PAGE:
Also, education needs to look at the strengths of the disabled person, instead of what they cannot do. I believe that if these things were embedded into the codes or philosophy of schools, mainstream schooling would be much more a positive experience for disabled children and young people.
Even though there were challenges in mainstream, I believe that it helped me with future life chances. For example, in mainstream school I was able to gain qualifications that I can use to apply for work. It also prepared me for how the “real world” works. I believe it is also a foundation for a disabled person to be able experience independent living.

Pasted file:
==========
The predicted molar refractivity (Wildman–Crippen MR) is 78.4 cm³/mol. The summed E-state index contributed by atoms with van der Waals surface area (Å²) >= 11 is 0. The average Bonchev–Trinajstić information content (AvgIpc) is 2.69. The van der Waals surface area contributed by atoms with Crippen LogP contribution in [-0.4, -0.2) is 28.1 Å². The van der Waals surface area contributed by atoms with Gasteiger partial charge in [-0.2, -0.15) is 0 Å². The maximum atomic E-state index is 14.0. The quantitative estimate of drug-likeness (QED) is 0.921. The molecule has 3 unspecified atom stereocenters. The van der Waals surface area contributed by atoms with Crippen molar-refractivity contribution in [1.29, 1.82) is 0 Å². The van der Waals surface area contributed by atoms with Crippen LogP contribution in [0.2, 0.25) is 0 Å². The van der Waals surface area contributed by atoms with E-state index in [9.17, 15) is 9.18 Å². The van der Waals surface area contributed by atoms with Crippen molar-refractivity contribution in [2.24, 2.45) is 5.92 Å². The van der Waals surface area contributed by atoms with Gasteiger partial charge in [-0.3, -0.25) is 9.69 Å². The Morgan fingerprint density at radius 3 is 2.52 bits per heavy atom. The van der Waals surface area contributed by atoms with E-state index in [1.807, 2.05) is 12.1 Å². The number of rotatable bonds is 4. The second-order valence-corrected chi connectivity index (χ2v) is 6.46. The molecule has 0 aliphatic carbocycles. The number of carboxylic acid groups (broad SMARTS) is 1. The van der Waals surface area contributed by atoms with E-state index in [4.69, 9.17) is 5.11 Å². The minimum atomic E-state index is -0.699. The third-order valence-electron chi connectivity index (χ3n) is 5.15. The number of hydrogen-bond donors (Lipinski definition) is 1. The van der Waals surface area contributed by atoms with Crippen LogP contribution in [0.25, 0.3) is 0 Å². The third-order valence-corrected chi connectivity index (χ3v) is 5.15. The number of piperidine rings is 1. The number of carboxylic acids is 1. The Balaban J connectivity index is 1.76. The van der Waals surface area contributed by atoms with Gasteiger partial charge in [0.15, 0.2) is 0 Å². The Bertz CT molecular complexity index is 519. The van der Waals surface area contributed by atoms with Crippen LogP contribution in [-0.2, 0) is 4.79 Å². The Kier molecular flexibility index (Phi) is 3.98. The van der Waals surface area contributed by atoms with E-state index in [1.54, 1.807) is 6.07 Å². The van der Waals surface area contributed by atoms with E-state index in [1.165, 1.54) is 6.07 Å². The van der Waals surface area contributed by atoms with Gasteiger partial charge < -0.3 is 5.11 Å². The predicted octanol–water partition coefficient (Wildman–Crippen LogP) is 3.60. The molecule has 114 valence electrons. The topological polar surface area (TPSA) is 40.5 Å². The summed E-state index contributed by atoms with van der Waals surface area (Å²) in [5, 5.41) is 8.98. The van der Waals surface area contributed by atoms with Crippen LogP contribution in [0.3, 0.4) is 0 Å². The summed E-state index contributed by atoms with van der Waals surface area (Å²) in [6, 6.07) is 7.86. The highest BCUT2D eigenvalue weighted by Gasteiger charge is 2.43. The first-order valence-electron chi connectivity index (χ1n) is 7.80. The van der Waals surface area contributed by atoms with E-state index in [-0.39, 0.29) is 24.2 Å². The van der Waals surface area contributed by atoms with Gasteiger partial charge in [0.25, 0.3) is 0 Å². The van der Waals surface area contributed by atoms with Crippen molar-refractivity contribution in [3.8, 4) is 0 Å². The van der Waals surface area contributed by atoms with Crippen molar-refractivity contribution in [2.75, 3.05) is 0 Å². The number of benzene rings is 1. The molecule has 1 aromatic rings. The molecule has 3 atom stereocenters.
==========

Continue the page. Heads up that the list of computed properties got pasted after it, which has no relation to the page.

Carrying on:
In my view, special schools segregate disabled children and young disabled people from their non-disabled peers and makes Disabled people seem like “the other” and as a result it increases inequality. However, I do completely understand that parents can feel their child or young person has been let down by mainstream schooling and feel that they have no choice but to put their child in a special school. Also, in many countries I understand that mainstream schools refuse to educate disabled children, and the only choice is a special school or special unit, or in many cases no school at all.